Dannon USA’s brandmeisters are maintaining a stiff upper lip in the wake of the $21-million settlement with the Federal Trade Commission and state attorneys general over health claims for Activia and DanActive.
But this reversal — added to a class-action settlement last year in which Dannon agreed to stop making immunity-system claims for the product — may become an existential threat to the brand.
Indeed, the combined impact of these stunning legal settlements threatens the very foundation of probiotic-based brands that have become remarkably successful in just a few years.
“Millions of people firmly believe in, benefit from and enjoy these products, and Dannon will continue to research, educate and communicate about the benefits of probiotics on the digestive and immune systems,” Dannon USA said in a prepared statement. “The essence of Dannon’s advertising remains unchanged and will continue to be truthful and in compliance will all laws and regulations.”[more]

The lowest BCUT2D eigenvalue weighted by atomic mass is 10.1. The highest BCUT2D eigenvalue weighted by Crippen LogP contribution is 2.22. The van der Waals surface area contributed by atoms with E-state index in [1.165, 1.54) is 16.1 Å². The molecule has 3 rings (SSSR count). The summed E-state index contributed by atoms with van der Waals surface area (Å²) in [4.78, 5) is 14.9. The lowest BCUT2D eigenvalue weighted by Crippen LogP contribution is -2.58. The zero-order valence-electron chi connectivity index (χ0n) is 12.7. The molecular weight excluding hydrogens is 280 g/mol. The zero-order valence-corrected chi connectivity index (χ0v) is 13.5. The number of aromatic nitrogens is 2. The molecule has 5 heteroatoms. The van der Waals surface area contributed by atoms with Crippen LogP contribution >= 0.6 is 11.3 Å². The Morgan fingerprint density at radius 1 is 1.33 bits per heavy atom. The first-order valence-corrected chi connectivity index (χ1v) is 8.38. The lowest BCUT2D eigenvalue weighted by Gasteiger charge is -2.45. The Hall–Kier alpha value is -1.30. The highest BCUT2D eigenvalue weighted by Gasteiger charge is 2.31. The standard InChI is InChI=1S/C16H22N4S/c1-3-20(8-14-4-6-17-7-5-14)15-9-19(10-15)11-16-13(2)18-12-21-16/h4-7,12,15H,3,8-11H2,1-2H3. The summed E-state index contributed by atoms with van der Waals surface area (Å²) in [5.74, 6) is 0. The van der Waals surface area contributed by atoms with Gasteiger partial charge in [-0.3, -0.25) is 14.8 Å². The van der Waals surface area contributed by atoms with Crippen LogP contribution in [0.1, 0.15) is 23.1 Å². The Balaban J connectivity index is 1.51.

Yet by Dannon’s own admission, what the settlement has left it able to do for Activia is only “more clearly convey that Activia’s beneficial effects on irregularity and transit time are confirmed on three servings a day.”
Which leaves open the question: What? And it seriously suggests that Dannon may have to water down its assertions of digestive efficacy for Activia and DanActive to the extent that their once-robust brand promise is, well, gutted.
When they decided to introduced probiotic yogurts to the U.S. market several years ago after they were successful in Europe and elsewhere, executives of Paris-based parent Groupe Danone were concerned that squeamish American consumers wouldn’t want to hear about “gut health.” In fact, their results from a long-running test market in Colorado weren’t all that encouraging.
But partly with the help of commercials starring Jamie Lee Curtis, Dannon USA quickly established a strong market for Activia that is still growing and also opened up the American marketplace for a slew of other probiotic products. Now, probiotic fare is one of the fastest-growing types of better-for-you foods and beverages.
If the Obama administration meant to send a message to food and beverage marketers that they’d better be more careful about health claims for their products, this was the clearest missive yet.
And for Activia, working around these new obstacles may require the best acting that Ms. Curtis has ever done.